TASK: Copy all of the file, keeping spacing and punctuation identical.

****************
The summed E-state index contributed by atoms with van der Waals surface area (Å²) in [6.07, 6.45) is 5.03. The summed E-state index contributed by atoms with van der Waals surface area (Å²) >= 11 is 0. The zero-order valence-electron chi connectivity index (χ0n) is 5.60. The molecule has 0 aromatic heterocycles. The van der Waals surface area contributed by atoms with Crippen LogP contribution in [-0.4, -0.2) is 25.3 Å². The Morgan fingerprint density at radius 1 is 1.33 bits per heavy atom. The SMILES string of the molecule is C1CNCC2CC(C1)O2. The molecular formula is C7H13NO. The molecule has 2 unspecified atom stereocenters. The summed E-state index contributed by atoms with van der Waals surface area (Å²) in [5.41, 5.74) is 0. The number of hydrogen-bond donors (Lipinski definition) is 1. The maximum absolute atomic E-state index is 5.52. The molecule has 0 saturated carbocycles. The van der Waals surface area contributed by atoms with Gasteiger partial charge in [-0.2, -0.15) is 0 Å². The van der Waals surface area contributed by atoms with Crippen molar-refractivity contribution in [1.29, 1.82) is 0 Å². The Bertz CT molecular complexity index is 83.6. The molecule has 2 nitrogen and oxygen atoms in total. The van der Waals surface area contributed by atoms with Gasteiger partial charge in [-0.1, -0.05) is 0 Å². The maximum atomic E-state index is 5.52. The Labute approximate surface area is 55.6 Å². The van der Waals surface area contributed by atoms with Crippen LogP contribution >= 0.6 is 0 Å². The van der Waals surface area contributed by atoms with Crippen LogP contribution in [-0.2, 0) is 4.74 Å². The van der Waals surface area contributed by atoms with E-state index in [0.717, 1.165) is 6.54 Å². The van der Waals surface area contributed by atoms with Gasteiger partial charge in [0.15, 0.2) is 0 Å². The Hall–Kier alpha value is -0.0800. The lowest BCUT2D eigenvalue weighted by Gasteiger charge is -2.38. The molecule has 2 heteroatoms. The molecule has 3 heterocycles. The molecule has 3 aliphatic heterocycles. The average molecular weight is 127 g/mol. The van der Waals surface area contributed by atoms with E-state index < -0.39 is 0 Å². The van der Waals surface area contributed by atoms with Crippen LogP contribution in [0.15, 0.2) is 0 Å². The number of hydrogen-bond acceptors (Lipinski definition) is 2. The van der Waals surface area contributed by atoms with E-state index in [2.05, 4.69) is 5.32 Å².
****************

The summed E-state index contributed by atoms with van der Waals surface area (Å²) in [6.07, 6.45) is 5.03. The summed E-state index contributed by atoms with van der Waals surface area (Å²) >= 11 is 0. The zero-order valence-electron chi connectivity index (χ0n) is 5.60. The molecule has 0 aromatic heterocycles. The van der Waals surface area contributed by atoms with Crippen LogP contribution in [-0.4, -0.2) is 25.3 Å². The Morgan fingerprint density at radius 1 is 1.33 bits per heavy atom. The SMILES string of the molecule is C1CNCC2CC(C1)O2. The molecular formula is C7H13NO. The molecule has 2 unspecified atom stereocenters. The summed E-state index contributed by atoms with van der Waals surface area (Å²) in [5.41, 5.74) is 0. The number of hydrogen-bond donors (Lipinski definition) is 1. The maximum absolute atomic E-state index is 5.52. The molecule has 0 saturated carbocycles. The van der Waals surface area contributed by atoms with Gasteiger partial charge in [-0.2, -0.15) is 0 Å². The van der Waals surface area contributed by atoms with Crippen molar-refractivity contribution in [1.29, 1.82) is 0 Å². The Bertz CT molecular complexity index is 83.6. The molecule has 2 nitrogen and oxygen atoms in total. The van der Waals surface area contributed by atoms with Gasteiger partial charge in [-0.1, -0.05) is 0 Å². The maximum atomic E-state index is 5.52. The Labute approximate surface area is 55.6 Å². The van der Waals surface area contributed by atoms with Crippen LogP contribution >= 0.6 is 0 Å². The van der Waals surface area contributed by atoms with Crippen LogP contribution in [-0.2, 0) is 4.74 Å². The van der Waals surface area contributed by atoms with E-state index in [0.717, 1.165) is 6.54 Å². The van der Waals surface area contributed by atoms with Gasteiger partial charge in [0.15, 0.2) is 0 Å². The Hall–Kier alpha value is -0.0800. The lowest BCUT2D eigenvalue weighted by Gasteiger charge is -2.38. The molecule has 2 heteroatoms. The molecule has 3 heterocycles. The molecule has 3 aliphatic heterocycles. The average molecular weight is 127 g/mol. The van der Waals surface area contributed by atoms with E-state index < -0.39 is 0 Å². The van der Waals surface area contributed by atoms with Crippen LogP contribution in [0.15, 0.2) is 0 Å². The number of hydrogen-bond acceptors (Lipinski definition) is 2. The van der Waals surface area contributed by atoms with E-state index in [2.05, 4.69) is 5.32 Å².